Large infrastructure projects often face significant cost overruns and stakeholder fragmentation. Public-Private Partnerships (PPPs) allow governments to procure long-term infrastructure services from private providers, rather than developing, financing, and managing infrastructure assets themselves. Aligning public and private interests and institutional logics for decades-long service contracts subject to shifting economic and political contexts creates significant governance challenges. We integrate multiple theoretical perspectives with empirical evidence to examine how experiences from more mature PPP jurisdictions can help improve PPP governance approaches worldwide.
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Finance, Stakeholder Alignment, Governance
Edited by Raymond E. Levitt, W. R. Scott and Michael J. Garvin
The Competitiveness Challenge for Secondary Capitals
The political and symbolic centrality of capital cities has been challenged by increasing economic globalization. This is especially true of secondary capital cities; capital cities which, while being the seat of national political power, are not the primary economic city of their nation state. David Kaufmann examines the unique challenges that these cities face entering globalised, inter-urban competition while not possessing a competitive political economy.
A Guide to Qualitative Comparative Analysis
Lasse Gerrits and Stefan Verweij
Infrastructure projects are notoriously hard to manage so it is important that society learns from the successes and mistakes made over time. However, most evaluation methods run into a conundrum: either they cover a large number of projects but have little to say about their details, or they focus on detailed single-case studies with little in terms of applicability elsewhere. This book presents Qualitative Comparative Analysis (QCA) as an alternative evaluation method that solves the conundrum to enhance learning.
Integrating People, Land Use and Transport
John Stanley, Janet Stanley and Roslynne Hansen
Urban planners in developed countries are pushing hard for closer integration of land use and transport. At the same time, gaps in knowledge and understanding are becoming more apparent, as the traditional focus has been on the shape of the city, rather than how it functions as a place to live and visit. How Great Cities Happen addresses this challenge by developing a wider, all-encompassing agenda for more productive, inclusive and sustainable cities.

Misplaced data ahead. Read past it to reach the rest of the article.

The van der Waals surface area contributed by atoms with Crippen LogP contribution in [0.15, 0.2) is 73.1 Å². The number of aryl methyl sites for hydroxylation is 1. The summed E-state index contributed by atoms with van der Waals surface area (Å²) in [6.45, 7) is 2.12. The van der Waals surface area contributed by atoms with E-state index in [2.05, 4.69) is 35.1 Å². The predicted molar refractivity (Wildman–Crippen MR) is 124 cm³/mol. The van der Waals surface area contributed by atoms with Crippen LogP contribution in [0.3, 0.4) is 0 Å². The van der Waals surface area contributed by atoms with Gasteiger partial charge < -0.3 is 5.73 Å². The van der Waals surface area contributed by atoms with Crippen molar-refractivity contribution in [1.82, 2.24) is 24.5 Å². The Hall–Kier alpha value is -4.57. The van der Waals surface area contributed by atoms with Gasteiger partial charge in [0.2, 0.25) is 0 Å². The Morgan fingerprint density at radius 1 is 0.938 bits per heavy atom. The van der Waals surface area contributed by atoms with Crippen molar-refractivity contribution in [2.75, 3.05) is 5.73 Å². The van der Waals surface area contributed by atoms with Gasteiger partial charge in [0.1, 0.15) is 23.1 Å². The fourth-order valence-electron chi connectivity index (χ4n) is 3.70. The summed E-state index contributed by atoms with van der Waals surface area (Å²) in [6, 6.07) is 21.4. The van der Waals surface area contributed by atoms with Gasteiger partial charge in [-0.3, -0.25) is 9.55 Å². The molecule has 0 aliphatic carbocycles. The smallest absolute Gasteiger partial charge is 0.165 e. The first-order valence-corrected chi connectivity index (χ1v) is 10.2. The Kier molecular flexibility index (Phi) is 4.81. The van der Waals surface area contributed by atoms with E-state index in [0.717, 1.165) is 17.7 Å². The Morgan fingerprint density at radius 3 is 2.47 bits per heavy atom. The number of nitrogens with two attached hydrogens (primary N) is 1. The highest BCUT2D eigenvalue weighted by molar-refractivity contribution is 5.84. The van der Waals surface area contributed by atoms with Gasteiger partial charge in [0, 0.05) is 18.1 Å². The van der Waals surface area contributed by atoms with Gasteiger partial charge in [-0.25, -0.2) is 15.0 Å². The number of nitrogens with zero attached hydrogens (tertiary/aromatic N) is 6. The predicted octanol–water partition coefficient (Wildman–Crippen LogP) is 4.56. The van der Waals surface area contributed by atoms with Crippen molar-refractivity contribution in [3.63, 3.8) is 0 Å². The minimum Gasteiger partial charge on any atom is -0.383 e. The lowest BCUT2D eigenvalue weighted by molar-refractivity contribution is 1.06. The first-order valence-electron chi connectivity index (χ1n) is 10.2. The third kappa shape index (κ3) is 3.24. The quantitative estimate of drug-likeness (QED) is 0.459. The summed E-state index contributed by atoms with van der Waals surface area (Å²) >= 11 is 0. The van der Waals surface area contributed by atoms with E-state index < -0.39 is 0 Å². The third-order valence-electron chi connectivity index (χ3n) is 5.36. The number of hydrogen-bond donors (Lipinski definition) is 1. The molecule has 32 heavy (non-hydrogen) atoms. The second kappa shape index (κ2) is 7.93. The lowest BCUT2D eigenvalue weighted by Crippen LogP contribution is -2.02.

Edited by Peter Karl Kresl and Jaime Sobrino
In this timely Handbook, seventeen renowned contributors from Asia, the Americas and Europe provide chapters that deal with some of the most intriguing and important aspects of research methodologies on cities and urban economies.
Chang-Hee Christine Bae and Harry W. Richardson
The potential for reunification of the two Koreas, whether in the short or long term, argues for a comprehensive look at policy and planning issues that encompass the peninsula as a whole. This book deals with spatial policy issues in both South and North Korea in a broad and non-political way.
Benefits to the Urban Economy
Peter Karl Kresl and Daniele Ietri
While much of the current literature on the economic consequences of an aging population focuses on the negative aspects, this enlightening book argues that seniors can bring significant benefits – such as vitality and competitiveness – to an urban economy.
The Future of an American Ideal
Edited by Harvey M. Jacobs
Private property is central to American character, culture and democracy. The founding fathers understood it as key to the liberties America was designed to foster. However, over the last 200 years what one owns has evolved; ownership is different now than for an owner 200, 100, even 50 years ago. Harvey Jacobs has brought together an interdisciplinary, politically divergent group of contributors to speculate on private property’s future.